Diouf and Gerrard: The Spat That Kept Spitting

Diouf and Gerrard: The Spat That Kept Spitting

“‘Stevie G’ was a very good player, people like him in Liverpool but he never did anything for his country.

I am Mr. El Hadji Diouf, Mr. Senegal, but he is Mr. Liverpool and Senegal is bigger than Liverpool and he has to know that.”

Well, somebody let Diouf near a microphone again and he just can’t resist gabbing on about his favourite topic. He’s brought up his, ahem, ‘spat’ with Steven Gerrard.

The above quote amuses me. Not just because it’s another example of an egotist thinking he has the right to even consider himself to be worthy of Gerrard, never mind surpass him, but because it suggests that there’s something lacking in the former captain’s knowledge and it’s been holding him back for all these years. Oh sure, Steven, there’s the Champions League medal, the UEFA Cup, the FA Cups, League Cups and over 100 England caps, but your knowledge of Senegal really counts against him.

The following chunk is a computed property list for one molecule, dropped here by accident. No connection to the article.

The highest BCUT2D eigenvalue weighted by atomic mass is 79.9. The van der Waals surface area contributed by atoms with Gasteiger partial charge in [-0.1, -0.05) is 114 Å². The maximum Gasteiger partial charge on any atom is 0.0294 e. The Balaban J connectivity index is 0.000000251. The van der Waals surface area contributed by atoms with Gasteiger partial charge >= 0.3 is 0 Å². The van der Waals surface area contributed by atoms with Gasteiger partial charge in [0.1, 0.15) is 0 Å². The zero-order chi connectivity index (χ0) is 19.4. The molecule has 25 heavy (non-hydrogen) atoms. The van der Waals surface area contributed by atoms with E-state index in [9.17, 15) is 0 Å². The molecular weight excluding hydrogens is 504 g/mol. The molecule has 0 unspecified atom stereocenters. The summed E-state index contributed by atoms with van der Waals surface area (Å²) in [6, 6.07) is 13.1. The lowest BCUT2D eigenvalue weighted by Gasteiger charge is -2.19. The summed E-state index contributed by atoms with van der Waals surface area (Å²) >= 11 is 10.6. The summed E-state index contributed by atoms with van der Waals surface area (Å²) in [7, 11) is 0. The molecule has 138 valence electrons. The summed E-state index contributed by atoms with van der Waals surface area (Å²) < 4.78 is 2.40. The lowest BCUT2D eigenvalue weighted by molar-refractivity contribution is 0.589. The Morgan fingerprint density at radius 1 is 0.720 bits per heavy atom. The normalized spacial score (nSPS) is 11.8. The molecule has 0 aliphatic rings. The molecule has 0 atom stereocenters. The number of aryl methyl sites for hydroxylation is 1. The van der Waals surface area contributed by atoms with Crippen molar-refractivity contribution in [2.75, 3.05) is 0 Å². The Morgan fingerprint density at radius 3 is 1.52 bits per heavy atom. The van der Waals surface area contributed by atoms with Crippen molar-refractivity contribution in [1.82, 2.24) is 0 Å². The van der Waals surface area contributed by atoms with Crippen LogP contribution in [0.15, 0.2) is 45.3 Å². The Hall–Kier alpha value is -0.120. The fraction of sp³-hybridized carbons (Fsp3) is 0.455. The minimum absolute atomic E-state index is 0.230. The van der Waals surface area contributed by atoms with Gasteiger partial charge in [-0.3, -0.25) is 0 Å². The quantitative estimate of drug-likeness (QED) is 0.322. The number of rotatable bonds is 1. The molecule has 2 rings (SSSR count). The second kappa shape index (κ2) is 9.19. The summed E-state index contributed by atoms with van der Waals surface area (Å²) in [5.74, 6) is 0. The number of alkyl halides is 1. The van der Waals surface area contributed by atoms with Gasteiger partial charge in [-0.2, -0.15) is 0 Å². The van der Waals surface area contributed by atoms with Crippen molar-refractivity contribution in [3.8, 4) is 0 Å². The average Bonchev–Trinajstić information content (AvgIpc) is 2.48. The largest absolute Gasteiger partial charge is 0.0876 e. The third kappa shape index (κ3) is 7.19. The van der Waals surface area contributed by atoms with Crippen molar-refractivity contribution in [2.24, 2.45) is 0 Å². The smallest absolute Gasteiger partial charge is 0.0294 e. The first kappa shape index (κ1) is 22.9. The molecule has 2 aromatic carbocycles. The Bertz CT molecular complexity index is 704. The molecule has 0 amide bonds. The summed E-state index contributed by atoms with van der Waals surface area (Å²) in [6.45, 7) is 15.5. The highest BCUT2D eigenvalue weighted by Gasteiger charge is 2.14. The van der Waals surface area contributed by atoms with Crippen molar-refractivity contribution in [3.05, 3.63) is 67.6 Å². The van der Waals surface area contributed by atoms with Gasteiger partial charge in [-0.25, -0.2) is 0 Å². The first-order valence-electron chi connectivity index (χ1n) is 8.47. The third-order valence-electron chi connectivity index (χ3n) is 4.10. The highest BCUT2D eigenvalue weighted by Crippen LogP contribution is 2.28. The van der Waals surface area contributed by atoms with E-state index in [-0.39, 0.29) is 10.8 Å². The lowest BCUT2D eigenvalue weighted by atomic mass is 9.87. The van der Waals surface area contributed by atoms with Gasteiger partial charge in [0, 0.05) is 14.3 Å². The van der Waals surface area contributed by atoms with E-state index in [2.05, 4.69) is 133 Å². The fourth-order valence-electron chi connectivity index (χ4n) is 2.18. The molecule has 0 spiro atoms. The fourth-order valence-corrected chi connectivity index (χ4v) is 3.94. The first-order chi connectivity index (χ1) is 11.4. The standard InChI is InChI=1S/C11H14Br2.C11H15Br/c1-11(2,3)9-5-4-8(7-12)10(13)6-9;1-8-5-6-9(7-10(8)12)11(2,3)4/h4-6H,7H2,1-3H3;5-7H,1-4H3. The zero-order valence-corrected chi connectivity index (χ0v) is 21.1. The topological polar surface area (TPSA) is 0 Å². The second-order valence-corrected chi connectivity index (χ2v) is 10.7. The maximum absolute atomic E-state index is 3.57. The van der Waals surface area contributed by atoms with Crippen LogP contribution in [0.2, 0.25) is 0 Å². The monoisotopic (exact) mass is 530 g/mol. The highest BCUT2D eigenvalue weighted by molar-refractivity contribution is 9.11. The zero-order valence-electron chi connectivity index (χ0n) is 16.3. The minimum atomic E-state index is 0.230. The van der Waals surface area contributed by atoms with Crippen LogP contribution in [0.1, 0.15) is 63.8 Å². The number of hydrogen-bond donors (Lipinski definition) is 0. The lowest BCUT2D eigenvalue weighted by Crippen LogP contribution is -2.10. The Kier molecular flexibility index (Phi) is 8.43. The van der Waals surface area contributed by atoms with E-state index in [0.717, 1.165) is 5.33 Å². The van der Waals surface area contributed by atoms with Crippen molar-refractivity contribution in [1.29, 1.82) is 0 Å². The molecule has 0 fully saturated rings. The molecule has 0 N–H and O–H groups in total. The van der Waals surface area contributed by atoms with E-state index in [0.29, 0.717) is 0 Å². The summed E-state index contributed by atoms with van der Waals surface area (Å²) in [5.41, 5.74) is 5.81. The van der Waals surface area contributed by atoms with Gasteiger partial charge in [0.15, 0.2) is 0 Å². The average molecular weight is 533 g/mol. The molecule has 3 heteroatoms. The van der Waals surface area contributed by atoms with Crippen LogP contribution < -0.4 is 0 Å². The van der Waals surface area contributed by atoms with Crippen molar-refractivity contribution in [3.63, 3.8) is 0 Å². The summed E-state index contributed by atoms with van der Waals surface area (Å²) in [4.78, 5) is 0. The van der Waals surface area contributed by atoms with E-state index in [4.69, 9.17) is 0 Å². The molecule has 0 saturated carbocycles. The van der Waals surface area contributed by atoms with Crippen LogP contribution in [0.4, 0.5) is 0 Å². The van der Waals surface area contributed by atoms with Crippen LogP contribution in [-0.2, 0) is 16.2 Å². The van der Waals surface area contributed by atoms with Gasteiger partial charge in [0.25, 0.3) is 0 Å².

‘He has to know that.’

Incidentally, Senegal is bigger than Liverpool though. He’s right there.

Of course, El-Hadji is good for business and like so many before and after him, he knows exactly what he’s doing. Every interview means an opportunity to slate Stevie and Carra which results in lots of column inches and, of course, Mr Diouf feels important for another ten minutes.

I’m aware that by writing these words I am fuelling that very inconsequential ego but bear with me here.

Gerrard hasn’t responded, mostly because he has no need to, as legends don’t pick fights with glorified Sunday League players. This is like me emailing Thierry Henry and taunting him about his lack of appearances for Croxteth County Primary School in the 1978-79 season. The Frenchman didn’t register a single one that campaign while the records will forever show that I was an unused sub in the 0-6 defeat against Rudston Road Primary School.